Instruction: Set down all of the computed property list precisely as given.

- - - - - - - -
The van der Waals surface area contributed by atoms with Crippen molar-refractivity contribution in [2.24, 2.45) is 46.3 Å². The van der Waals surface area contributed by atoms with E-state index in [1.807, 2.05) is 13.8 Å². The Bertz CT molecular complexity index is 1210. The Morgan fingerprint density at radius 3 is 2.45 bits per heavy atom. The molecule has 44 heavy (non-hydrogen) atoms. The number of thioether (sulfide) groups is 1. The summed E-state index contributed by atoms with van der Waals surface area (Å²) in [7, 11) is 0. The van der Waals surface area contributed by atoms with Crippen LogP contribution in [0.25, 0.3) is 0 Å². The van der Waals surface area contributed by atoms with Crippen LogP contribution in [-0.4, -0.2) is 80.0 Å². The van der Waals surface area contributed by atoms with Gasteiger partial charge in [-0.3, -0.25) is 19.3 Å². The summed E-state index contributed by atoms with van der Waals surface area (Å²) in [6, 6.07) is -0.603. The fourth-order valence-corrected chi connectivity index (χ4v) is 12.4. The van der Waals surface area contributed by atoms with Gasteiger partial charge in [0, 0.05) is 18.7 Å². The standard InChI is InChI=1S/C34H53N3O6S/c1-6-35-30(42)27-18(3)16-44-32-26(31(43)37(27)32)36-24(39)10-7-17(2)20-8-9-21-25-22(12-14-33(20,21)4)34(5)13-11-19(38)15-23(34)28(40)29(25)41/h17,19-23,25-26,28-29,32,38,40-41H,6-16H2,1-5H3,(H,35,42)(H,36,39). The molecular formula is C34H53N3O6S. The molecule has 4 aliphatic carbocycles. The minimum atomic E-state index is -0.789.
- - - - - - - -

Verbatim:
The van der Waals surface area contributed by atoms with Crippen molar-refractivity contribution in [2.24, 2.45) is 46.3 Å². The van der Waals surface area contributed by atoms with E-state index in [1.807, 2.05) is 13.8 Å². The Bertz CT molecular complexity index is 1210. The Morgan fingerprint density at radius 3 is 2.45 bits per heavy atom. The molecule has 44 heavy (non-hydrogen) atoms. The number of thioether (sulfide) groups is 1. The summed E-state index contributed by atoms with van der Waals surface area (Å²) in [7, 11) is 0. The van der Waals surface area contributed by atoms with Crippen LogP contribution in [0.25, 0.3) is 0 Å². The van der Waals surface area contributed by atoms with Crippen LogP contribution in [-0.4, -0.2) is 80.0 Å². The van der Waals surface area contributed by atoms with Gasteiger partial charge in [-0.3, -0.25) is 19.3 Å². The summed E-state index contributed by atoms with van der Waals surface area (Å²) in [6, 6.07) is -0.603. The fourth-order valence-corrected chi connectivity index (χ4v) is 12.4. The van der Waals surface area contributed by atoms with Gasteiger partial charge in [0, 0.05) is 18.7 Å². The standard InChI is InChI=1S/C34H53N3O6S/c1-6-35-30(42)27-18(3)16-44-32-26(31(43)37(27)32)36-24(39)10-7-17(2)20-8-9-21-25-22(12-14-33(20,21)4)34(5)13-11-19(38)15-23(34)28(40)29(25)41/h17,19-23,25-26,28-29,32,38,40-41H,6-16H2,1-5H3,(H,35,42)(H,36,39). The molecular formula is C34H53N3O6S. The molecule has 4 aliphatic carbocycles. The minimum atomic E-state index is -0.789.